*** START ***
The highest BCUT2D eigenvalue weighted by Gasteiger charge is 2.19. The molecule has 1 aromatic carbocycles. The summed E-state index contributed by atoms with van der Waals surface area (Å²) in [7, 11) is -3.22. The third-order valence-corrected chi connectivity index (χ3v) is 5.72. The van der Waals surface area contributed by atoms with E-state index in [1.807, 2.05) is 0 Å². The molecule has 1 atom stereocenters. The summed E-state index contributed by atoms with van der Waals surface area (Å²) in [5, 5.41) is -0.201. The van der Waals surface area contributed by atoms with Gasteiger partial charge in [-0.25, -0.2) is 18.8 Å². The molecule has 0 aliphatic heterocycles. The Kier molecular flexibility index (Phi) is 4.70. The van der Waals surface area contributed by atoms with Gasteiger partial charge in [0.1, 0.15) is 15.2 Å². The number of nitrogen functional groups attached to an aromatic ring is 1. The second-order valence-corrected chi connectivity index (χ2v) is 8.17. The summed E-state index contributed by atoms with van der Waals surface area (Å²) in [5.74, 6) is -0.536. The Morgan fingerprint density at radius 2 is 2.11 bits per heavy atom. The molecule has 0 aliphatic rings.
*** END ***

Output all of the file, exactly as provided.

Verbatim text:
The highest BCUT2D eigenvalue weighted by Gasteiger charge is 2.19. The molecule has 1 aromatic carbocycles. The summed E-state index contributed by atoms with van der Waals surface area (Å²) in [7, 11) is -3.22. The third-order valence-corrected chi connectivity index (χ3v) is 5.72. The van der Waals surface area contributed by atoms with E-state index in [1.807, 2.05) is 0 Å². The molecule has 1 atom stereocenters. The summed E-state index contributed by atoms with van der Waals surface area (Å²) in [5, 5.41) is -0.201. The van der Waals surface area contributed by atoms with Gasteiger partial charge in [-0.25, -0.2) is 18.8 Å². The molecule has 0 aliphatic heterocycles. The Kier molecular flexibility index (Phi) is 4.70. The van der Waals surface area contributed by atoms with Gasteiger partial charge in [0.1, 0.15) is 15.2 Å². The number of nitrogen functional groups attached to an aromatic ring is 1. The second-order valence-corrected chi connectivity index (χ2v) is 8.17. The summed E-state index contributed by atoms with van der Waals surface area (Å²) in [5.74, 6) is -0.536. The Morgan fingerprint density at radius 2 is 2.11 bits per heavy atom. The molecule has 0 aliphatic rings.